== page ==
Abercrombie cannot transfer funds, panel says


POSTED: Wednesday, August 12, 2009

U.S. Rep. Neil Abercrombie's run for governor took a financial hit yesterday as the state Campaign Spending Commission barred him from transferring about $900,000 left over from his federal campaigns to use in his run for state office.

In a statement, the campaign said it was reviewing all options before determining how to respond to yesterday's ruling.

Abercrombie did not immediately comment.

“;He's certainly going to run an aggressive campaign,”; Abercrombie's campaign attorney Karl Sandstrom said. “;He's not going to let this be a hurdle to running an aggressive campaign.”;

The commission voted 4-0, with one member abstaining, against the transfer.

By law, the commission said, Abercrombie's federal campaign committee may make a donation of $6,000—the maximum allowed under state law—to the state campaign committee. He also may return the funds and ask donors to recommit the money to his state campaign.

No decision had been made on whether to appeal, but Sandstrom said he feels constitutional issues could be raised in either state or federal court.

Sandstrom argued that there is no state law specifically prohibiting the transfer of federal funds for a state race and that federal law leaves it to states to determine whether such transfers are allowed.

Lex Smith, an attorney for Mayor Mufi Hannemann's campaign, said he knew of no state that allowed for federal funds to be used for state races, but noted at least two jurisdictions—Arkansas and Puerto Rico—that specifically barred the practice.

“;I think the law is pretty clear that the federal funds really don't fit into our state scheme,”; Smith said. “;The state has its own comprehensive campaign spending law, which really governs the issue of what funds can be contributed and what can be spent in a state campaign.”;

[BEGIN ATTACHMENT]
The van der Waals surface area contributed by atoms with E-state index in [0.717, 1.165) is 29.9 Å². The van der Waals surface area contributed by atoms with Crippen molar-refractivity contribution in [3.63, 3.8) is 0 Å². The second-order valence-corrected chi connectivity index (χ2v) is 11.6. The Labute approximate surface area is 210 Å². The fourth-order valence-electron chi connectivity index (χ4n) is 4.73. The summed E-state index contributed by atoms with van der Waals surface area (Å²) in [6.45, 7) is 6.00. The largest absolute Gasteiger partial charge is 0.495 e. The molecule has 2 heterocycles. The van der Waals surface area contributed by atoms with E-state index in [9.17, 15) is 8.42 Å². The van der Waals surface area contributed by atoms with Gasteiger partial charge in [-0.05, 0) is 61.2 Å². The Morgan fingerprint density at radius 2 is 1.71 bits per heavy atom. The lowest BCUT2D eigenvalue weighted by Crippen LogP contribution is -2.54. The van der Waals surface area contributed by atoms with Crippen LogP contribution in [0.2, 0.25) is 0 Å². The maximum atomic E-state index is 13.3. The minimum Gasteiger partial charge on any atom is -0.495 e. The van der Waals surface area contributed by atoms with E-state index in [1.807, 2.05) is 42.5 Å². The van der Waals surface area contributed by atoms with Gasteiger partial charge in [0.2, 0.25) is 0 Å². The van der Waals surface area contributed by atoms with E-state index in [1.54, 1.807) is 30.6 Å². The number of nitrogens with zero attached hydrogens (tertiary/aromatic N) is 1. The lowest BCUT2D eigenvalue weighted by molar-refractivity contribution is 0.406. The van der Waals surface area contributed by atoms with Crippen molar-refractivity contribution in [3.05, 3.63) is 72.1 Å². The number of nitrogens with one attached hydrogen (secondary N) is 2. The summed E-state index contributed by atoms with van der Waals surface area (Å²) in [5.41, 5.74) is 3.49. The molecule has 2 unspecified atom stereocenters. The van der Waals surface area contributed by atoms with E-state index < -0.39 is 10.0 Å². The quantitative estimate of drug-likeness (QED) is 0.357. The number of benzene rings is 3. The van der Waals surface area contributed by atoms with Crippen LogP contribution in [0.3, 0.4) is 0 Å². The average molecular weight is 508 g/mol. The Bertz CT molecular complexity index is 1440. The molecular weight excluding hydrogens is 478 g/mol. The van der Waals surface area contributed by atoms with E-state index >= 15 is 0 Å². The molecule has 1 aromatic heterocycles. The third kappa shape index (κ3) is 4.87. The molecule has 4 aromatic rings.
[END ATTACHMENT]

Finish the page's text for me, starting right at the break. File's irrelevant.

Although Hannemann has not formally declared a run for governor next year, he has set up an exploratory committee and is raising funds. He would face Abercrombie in the Democratic primary.

Hannemann already has transferred about $660,000 left over from his mayoral race to his gubernatorial campaign. Transfer of funds between state races is legal, something that Sandstrom said creates a double standard.

“;Why don't any of the state candidates have to send back (donations) and ask for them again? They gave it for a different office,”; he said.

Without the federal funds, Abercrombie has raised about $486,000 in his state campaign and has about $250,000 on hand. Hannemann has about $1.2 million available.

On the Republican side, Lt. Gov. James “;Duke”; Aiona has raised about $309,000 and has $871,000 available, including $196,000 left over from his last lieutenant governor campaign.